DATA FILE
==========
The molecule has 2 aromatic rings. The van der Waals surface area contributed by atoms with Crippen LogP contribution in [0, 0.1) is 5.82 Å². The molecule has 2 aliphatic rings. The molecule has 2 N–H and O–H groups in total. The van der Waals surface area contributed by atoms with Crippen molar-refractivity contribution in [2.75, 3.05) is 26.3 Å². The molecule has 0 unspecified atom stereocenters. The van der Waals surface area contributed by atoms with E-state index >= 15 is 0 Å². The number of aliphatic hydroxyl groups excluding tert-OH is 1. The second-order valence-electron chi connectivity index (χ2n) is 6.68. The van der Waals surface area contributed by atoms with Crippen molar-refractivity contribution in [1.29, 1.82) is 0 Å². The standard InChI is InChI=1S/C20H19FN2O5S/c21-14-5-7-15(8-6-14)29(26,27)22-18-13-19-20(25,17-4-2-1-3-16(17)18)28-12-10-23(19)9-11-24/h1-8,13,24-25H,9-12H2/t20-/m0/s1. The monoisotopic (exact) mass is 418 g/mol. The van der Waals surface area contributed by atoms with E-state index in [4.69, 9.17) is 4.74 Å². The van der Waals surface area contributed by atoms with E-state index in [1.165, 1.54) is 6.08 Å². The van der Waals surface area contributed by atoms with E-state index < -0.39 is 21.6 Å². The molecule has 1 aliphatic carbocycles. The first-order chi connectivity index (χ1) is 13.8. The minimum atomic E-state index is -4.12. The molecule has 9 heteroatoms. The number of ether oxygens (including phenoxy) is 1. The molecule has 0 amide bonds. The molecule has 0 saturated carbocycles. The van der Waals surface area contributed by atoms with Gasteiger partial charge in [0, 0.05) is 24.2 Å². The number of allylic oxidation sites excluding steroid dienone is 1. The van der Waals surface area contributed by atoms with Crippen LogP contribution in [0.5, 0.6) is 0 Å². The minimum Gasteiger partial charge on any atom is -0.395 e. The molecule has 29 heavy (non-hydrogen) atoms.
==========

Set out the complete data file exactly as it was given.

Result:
The molecule has 2 aromatic rings. The van der Waals surface area contributed by atoms with Crippen LogP contribution in [0, 0.1) is 5.82 Å². The molecule has 2 aliphatic rings. The molecule has 2 N–H and O–H groups in total. The van der Waals surface area contributed by atoms with Crippen molar-refractivity contribution in [2.75, 3.05) is 26.3 Å². The molecule has 0 unspecified atom stereocenters. The van der Waals surface area contributed by atoms with E-state index >= 15 is 0 Å². The number of aliphatic hydroxyl groups excluding tert-OH is 1. The second-order valence-electron chi connectivity index (χ2n) is 6.68. The van der Waals surface area contributed by atoms with Crippen molar-refractivity contribution in [1.29, 1.82) is 0 Å². The standard InChI is InChI=1S/C20H19FN2O5S/c21-14-5-7-15(8-6-14)29(26,27)22-18-13-19-20(25,17-4-2-1-3-16(17)18)28-12-10-23(19)9-11-24/h1-8,13,24-25H,9-12H2/t20-/m0/s1. The monoisotopic (exact) mass is 418 g/mol. The van der Waals surface area contributed by atoms with E-state index in [4.69, 9.17) is 4.74 Å². The van der Waals surface area contributed by atoms with E-state index in [1.165, 1.54) is 6.08 Å². The van der Waals surface area contributed by atoms with E-state index < -0.39 is 21.6 Å². The molecule has 1 aliphatic carbocycles. The first-order chi connectivity index (χ1) is 13.8. The minimum atomic E-state index is -4.12. The molecule has 9 heteroatoms. The number of ether oxygens (including phenoxy) is 1. The molecule has 0 amide bonds. The molecule has 0 saturated carbocycles. The van der Waals surface area contributed by atoms with Gasteiger partial charge in [0, 0.05) is 24.2 Å². The number of allylic oxidation sites excluding steroid dienone is 1. The van der Waals surface area contributed by atoms with Crippen LogP contribution in [0.5, 0.6) is 0 Å². The minimum Gasteiger partial charge on any atom is -0.395 e. The molecule has 29 heavy (non-hydrogen) atoms.